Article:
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Saturday, January 28, 2023
Home This chart locates the star Kappa Andromedae, which is visible to the unaided eye from suburban skies. (Credit: NASA’s Goddard Space Flight Center/DSS) This chart locates the star Kappa Andromedae, which is visible to the unaided eye from suburban skies. (Credit: NASA's Goddard Space Flight Center/DSS)

This chart locates the star Kappa Andromedae, which is visible to the unaided eye from suburban skies. (Credit: NASA’s Goddard Space Flight Center/DSS)

This chart locates the star Kappa Andromedae, which is visible to the unaided eye from suburban skies. (Credit: NASA's Goddard Space Flight Center/DSS)

This chart locates the star Kappa Andromedae, which is visible to the unaided eye from suburban skies. (Credit: NASA’s Goddard Space Flight Center/DSS)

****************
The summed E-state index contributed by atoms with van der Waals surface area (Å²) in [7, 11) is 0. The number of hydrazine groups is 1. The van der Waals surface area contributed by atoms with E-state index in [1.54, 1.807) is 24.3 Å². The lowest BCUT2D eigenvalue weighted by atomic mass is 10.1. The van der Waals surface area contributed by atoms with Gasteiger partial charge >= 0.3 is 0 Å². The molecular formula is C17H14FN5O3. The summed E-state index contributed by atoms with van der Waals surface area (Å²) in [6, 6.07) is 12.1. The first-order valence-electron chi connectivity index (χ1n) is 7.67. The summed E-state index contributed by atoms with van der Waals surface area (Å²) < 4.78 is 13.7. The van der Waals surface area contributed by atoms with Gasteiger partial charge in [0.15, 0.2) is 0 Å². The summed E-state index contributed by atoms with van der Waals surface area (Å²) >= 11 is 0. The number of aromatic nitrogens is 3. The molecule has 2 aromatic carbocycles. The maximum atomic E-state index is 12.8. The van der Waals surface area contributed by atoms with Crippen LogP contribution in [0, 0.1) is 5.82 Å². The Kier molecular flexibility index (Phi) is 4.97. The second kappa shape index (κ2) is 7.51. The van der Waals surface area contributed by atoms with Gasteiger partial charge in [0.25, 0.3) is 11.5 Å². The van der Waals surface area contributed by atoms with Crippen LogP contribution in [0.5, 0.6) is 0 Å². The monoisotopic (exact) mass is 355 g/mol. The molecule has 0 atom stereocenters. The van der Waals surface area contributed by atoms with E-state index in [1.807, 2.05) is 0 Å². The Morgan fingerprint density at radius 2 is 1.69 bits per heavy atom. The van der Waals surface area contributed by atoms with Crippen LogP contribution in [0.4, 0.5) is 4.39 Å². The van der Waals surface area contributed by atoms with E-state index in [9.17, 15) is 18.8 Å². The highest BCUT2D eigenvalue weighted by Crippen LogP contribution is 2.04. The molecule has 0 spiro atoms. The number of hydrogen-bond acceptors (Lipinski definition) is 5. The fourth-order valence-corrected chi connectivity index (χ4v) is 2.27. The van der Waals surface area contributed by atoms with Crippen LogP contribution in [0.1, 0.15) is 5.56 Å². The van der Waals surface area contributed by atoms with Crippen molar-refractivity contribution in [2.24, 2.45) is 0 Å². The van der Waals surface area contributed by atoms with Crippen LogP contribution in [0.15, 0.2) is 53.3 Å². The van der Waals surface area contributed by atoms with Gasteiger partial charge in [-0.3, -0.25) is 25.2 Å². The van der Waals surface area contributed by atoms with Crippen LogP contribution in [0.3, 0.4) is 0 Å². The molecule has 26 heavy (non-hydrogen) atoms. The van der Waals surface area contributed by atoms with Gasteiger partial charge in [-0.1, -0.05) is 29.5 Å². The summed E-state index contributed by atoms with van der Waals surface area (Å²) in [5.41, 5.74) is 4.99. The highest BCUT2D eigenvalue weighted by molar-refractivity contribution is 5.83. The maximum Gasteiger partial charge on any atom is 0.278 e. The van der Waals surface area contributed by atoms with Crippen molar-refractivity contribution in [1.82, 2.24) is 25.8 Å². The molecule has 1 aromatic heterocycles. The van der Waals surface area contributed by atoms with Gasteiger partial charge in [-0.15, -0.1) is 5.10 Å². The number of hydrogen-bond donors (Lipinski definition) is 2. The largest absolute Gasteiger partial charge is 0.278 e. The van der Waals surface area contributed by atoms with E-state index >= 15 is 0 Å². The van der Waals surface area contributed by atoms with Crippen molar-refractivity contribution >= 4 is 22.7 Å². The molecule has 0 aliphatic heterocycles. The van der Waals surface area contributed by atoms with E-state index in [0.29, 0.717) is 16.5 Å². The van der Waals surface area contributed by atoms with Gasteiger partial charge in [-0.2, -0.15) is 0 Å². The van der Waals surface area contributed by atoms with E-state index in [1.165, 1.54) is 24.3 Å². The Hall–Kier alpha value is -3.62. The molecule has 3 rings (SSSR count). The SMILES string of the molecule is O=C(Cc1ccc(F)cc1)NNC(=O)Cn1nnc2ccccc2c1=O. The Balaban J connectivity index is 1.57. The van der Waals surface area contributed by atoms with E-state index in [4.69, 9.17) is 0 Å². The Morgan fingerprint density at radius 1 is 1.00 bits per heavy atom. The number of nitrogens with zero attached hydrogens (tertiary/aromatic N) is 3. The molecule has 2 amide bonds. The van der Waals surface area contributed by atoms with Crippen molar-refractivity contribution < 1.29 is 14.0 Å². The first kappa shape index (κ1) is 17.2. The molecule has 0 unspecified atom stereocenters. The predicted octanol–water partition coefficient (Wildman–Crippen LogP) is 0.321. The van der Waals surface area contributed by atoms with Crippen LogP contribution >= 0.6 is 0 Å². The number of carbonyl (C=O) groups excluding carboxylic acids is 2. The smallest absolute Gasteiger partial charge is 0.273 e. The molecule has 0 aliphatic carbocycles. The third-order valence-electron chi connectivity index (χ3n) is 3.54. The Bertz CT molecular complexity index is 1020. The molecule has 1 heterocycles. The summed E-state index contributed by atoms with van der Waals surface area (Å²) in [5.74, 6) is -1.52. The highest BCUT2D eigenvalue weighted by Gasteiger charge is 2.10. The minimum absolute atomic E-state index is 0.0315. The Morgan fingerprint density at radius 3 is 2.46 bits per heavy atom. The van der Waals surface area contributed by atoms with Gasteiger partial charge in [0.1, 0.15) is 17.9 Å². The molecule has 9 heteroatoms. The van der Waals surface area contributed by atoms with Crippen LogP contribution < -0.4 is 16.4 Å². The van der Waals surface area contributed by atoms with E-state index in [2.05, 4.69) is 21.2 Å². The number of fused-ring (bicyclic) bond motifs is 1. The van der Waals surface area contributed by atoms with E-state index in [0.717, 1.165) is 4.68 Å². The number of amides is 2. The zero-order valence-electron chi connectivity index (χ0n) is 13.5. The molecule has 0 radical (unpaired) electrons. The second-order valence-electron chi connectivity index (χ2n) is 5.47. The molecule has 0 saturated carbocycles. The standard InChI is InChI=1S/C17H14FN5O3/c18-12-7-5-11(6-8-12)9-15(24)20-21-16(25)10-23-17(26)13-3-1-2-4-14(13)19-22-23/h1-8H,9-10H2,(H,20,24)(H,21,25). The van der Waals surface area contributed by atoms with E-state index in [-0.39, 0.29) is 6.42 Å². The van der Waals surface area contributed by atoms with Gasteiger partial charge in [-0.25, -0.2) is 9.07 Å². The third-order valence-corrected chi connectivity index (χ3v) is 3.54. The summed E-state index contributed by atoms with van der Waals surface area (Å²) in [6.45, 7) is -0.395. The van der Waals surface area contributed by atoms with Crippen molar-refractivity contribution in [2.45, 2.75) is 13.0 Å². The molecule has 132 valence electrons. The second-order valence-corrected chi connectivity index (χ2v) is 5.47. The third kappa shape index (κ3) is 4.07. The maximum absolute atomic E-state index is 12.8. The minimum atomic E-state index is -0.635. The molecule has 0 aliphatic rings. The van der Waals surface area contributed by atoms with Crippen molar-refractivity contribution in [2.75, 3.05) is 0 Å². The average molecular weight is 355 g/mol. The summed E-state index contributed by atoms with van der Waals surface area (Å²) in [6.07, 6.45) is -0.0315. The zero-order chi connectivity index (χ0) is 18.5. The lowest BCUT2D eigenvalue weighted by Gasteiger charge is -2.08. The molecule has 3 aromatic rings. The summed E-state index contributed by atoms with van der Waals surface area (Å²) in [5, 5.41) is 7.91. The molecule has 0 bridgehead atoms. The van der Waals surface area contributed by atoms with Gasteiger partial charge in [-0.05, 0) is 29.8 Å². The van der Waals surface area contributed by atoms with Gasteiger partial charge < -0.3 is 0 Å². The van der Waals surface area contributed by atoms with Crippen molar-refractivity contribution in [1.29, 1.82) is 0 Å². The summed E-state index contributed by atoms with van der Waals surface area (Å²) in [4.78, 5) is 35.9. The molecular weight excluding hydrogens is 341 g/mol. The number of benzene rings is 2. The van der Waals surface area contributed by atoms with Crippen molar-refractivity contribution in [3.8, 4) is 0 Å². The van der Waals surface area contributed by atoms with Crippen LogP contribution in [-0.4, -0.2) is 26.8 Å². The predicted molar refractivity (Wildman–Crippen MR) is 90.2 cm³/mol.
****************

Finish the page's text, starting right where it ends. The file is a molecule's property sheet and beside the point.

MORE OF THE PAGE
This false-color near-infrared image has been processed to remove most of the scattered light from the star Kappa Andromedae (masked out at center). The “super-Jupiter” companion, Kappa Andromedae b (upper left), lies at a projected distance of about 55 times the average distance between Earth and the sun and about 1.8 times farther than Neptune, whose orbit is shown for comparison (dashed circle). The white region marking the companion indicates a signal present in all near-infrared wavelengths, while colored blobs represent residual noise. The Subaru Telescope in Hawaii captured the image in July. (Credit: NOAJ/Subaru/J. Carson, College of Charleston)